Regular Fares
If identification card i.s no) shown the regular
fare will be charged; 5 for 35e Ticket, or 7e cash.
Transfers are issued if requested on payment
ol' regular fare which will be honored at the
Bianca Loop I'or travel on City lines on payment
of an additional 10c cash fare.
Vancouver City transfers are honored on
the UBC. bus at Dlanca Loop on payment of an
addil ional fie cash faro.
S. C. Clectric *#MMHM
„^_
IMP
THtttSDAY, SEPTEMBER 28,1952
THB UBYSSEY
MAY SUCCESS
ATTEND YOU
B. W. N. BONE
Chartered Accountant
789 W.Pender St.
TA. 1954
Compliments of
Commodore Cabaret
?Y~A
T
(Se*t Wl*he*
from
ALASKA
PINE 6l  CELLULOSE
LIMITED
602 W. HASTINGS STREET
AUSTIN
ht
Dttdh - D$mmtnthn - thkmy
CALL
$l*dLHL cSjWA..
10th & Alma
CE. 8105
«^BMH^M
Best Wishes and Every Success
CAVE
AND
COMPANY
LIMITED
Scientific Instruments and Chemicals
(1
567 Hornby St.
Vancouver, B.C.
GOOD WISHES TO THE NEW CLASS
Come In . . .
and listen your favorite selections in our Modern Record
Shop.
Thomson & Page Ltd.
291.4 OranviUe South
CH. 5144
The Welding Industries are also Making a Significant
Contribution to the Industrial Progress
In British Columbia
SCOTT - FOSTER LTD.
"Your Welding Sfcipply House"
539 East Hastings Street HA. 0257
VANCOUVER, B.C.
Best Wishes for Your Future Success
Glad to See You Back
from
Nicks Grill
5700 University Blvd.
AL 1679
$haphk 9ndjuAbiM&
dtimtoicf
»- #
Photographers — Artists
Manufacturers of Scan-a-graver Plastic Half-tone Cuts
198 E. Hastings, Vancouver       TA. 6929
Local Boy Penn
New Athletic Boss
One of Vancouver's native sons,
Dick Penn, is UBQ's brand new
athletic director.
Penn replaces former athletic
director Bob Robinett who left
UBC to take a Job as head football
coach   at   the   University  of  Sun
Dick ls a graduate of tho UBC
Fraflclsco.
Phys Ed Department and Is now
(solving his fourth year on the staff
of this Department.
Penn, who Is a young mnn of
twenty-eight summers, haa devoted
approximately ninety per cent of
his life to sports. During his sojourn at Magee High School Dick
wa*» Involved In almost every sport
available.
After serving three years In the
Air F*orce he once more returned
to athletics at UBC.
For two years he played tackle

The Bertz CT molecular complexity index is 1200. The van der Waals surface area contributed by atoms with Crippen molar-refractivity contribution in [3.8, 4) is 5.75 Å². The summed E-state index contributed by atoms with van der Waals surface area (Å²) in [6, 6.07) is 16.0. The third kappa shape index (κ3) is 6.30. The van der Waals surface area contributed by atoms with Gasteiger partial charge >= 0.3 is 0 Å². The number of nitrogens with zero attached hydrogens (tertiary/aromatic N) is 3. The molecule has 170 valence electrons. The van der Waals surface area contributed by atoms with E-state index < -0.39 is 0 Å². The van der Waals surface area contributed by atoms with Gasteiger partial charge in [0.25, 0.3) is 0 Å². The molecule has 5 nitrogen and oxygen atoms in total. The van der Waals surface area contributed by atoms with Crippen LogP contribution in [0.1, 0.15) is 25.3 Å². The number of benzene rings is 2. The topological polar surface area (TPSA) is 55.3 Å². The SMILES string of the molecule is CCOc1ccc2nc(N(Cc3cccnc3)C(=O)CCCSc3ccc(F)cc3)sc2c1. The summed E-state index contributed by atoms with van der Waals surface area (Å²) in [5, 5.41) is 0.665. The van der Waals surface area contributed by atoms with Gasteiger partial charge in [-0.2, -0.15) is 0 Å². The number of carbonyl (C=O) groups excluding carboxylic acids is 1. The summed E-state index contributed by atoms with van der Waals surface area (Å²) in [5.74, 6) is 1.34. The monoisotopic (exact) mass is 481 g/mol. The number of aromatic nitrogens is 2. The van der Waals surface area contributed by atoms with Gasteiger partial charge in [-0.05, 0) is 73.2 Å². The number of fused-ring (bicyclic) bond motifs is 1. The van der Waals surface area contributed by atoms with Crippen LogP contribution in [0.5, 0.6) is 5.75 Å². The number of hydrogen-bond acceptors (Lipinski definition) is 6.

on the Thunderbird Football squad.
During another two years Dick was
a harried but efficient manager of
UBC's Senior " Basketball Team.
For tlio pnat throe years he has
been directed of Intramural activities.
Wehn questioned on his policy
for the coming year, the new athletic director sal dthat he will continue the plim which was started
by Mr. Uoblnett.
Dick Is not satisfied with the
University's student managerial
system and one of his main aims
will be to knit this Into a weil functioning unit.
This year, tliere aro not one, but
two Penns on tho starf of the Phys
Ed department. Dick's wife, the
former Miss Marjorlo Miller ls a
dancing instructor.
SPORTSWRITERS NEEDED
TO COVER UBC GAMES
Judging by the mayhem and the assorted blood and
guts strewn on the grass around the lilypond, there are a
reasonable number of frosh on the campus who are interested in sport (if you call ducking Engineers a sport.
Since these hypothetical freshmen wish to live dangerously we would like to spread the gospel to all these
creatures to drop around to the Ubyssey sports office.
This plush-lined residence is located in the north basement of Brock Hall. Here in the hallowed halls of bull-
slinging you can learn to smoke marijuana, leer at females,
sneer at everything in general and you might even pick up
a few clues about sportswriting.
You meet the most inteiesting lunkheads on the campus
at the pub office and a little of their intellectual sophistication may rub off on you.
We get in lots of trouble, we have a few parties
(spelled brawls) during the year and we have a helluva
good time.
Come on down and we will issue you your own personally engraved hole ln the head.
HYGRADE
The Favorite Supply House Foi*
t •
Radio Servicemen, Amateurs and
Experimenters
• •m-
Here they may choose from Vancouver Largest
Assortment of Radio Parts and Equipment
Hy grade Radio Ltd.
971 Richard. SI.
TA. 1421
Best Wishes
*
Mayor Hume
I      »
Best Wishes to the U.B.C. From
J. R. WILLIAMS and SON
Assaying and Ore Testing
Metallurgical Work Exclusively
580 Nelson St.
MA. 9821
Soccer Opens Sun.
UBC's two soccer teams, the
"Birds" und the "Chiefs" will practice this afternoon on tlio upper
field opposite tho Biology building.
Many of last years players have
returned but as far as couch
l,uckett Is concerned all positions
aro open to those win prove their
worth.
Thero will also be an Important
meet ins for all those who are interested in playing soccer at 12:30